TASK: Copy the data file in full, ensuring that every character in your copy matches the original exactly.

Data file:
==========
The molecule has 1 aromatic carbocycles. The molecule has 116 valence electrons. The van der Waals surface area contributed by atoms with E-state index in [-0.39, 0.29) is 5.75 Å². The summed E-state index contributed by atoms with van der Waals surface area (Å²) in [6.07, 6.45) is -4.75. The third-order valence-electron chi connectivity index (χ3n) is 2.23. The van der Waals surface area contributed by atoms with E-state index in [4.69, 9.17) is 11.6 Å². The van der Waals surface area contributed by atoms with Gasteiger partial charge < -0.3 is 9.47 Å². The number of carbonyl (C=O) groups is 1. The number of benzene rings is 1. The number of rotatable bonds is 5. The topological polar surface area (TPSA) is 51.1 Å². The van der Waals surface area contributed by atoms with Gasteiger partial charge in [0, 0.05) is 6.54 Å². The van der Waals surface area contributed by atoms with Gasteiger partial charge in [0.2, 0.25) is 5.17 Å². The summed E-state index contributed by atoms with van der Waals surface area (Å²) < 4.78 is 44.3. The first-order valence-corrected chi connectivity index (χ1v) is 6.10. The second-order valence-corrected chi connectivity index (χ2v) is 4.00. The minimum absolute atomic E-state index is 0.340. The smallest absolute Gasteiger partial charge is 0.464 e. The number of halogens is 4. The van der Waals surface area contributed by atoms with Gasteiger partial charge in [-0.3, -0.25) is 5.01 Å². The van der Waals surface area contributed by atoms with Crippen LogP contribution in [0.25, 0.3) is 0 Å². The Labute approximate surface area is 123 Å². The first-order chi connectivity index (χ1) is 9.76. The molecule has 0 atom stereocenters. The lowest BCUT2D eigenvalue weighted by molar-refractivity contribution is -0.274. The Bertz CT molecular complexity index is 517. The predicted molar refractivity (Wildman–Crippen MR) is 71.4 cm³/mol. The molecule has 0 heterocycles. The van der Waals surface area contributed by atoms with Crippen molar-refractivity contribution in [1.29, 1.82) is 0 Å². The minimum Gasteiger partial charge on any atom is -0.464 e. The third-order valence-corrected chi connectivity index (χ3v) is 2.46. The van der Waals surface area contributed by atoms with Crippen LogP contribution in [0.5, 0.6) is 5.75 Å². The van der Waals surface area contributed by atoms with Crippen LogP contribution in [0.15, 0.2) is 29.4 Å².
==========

The molecule has 1 aromatic carbocycles. The molecule has 116 valence electrons. The van der Waals surface area contributed by atoms with E-state index in [-0.39, 0.29) is 5.75 Å². The summed E-state index contributed by atoms with van der Waals surface area (Å²) in [6.07, 6.45) is -4.75. The third-order valence-electron chi connectivity index (χ3n) is 2.23. The van der Waals surface area contributed by atoms with E-state index in [4.69, 9.17) is 11.6 Å². The van der Waals surface area contributed by atoms with Gasteiger partial charge < -0.3 is 9.47 Å². The number of carbonyl (C=O) groups is 1. The number of benzene rings is 1. The number of rotatable bonds is 5. The topological polar surface area (TPSA) is 51.1 Å². The van der Waals surface area contributed by atoms with Gasteiger partial charge in [0, 0.05) is 6.54 Å². The van der Waals surface area contributed by atoms with Gasteiger partial charge in [0.2, 0.25) is 5.17 Å². The summed E-state index contributed by atoms with van der Waals surface area (Å²) < 4.78 is 44.3. The first-order valence-corrected chi connectivity index (χ1v) is 6.10. The second-order valence-corrected chi connectivity index (χ2v) is 4.00. The minimum absolute atomic E-state index is 0.340. The smallest absolute Gasteiger partial charge is 0.464 e. The number of halogens is 4. The van der Waals surface area contributed by atoms with Gasteiger partial charge in [-0.3, -0.25) is 5.01 Å². The van der Waals surface area contributed by atoms with Crippen LogP contribution in [0.25, 0.3) is 0 Å². The Labute approximate surface area is 123 Å². The first-order chi connectivity index (χ1) is 9.76. The molecule has 0 atom stereocenters. The lowest BCUT2D eigenvalue weighted by molar-refractivity contribution is -0.274. The Bertz CT molecular complexity index is 517. The predicted molar refractivity (Wildman–Crippen MR) is 71.4 cm³/mol. The molecule has 0 heterocycles. The van der Waals surface area contributed by atoms with Crippen molar-refractivity contribution in [1.29, 1.82) is 0 Å². The minimum Gasteiger partial charge on any atom is -0.464 e. The third-order valence-corrected chi connectivity index (χ3v) is 2.46. The van der Waals surface area contributed by atoms with Crippen LogP contribution in [0.5, 0.6) is 5.75 Å². The van der Waals surface area contributed by atoms with Crippen LogP contribution in [0.15, 0.2) is 29.4 Å².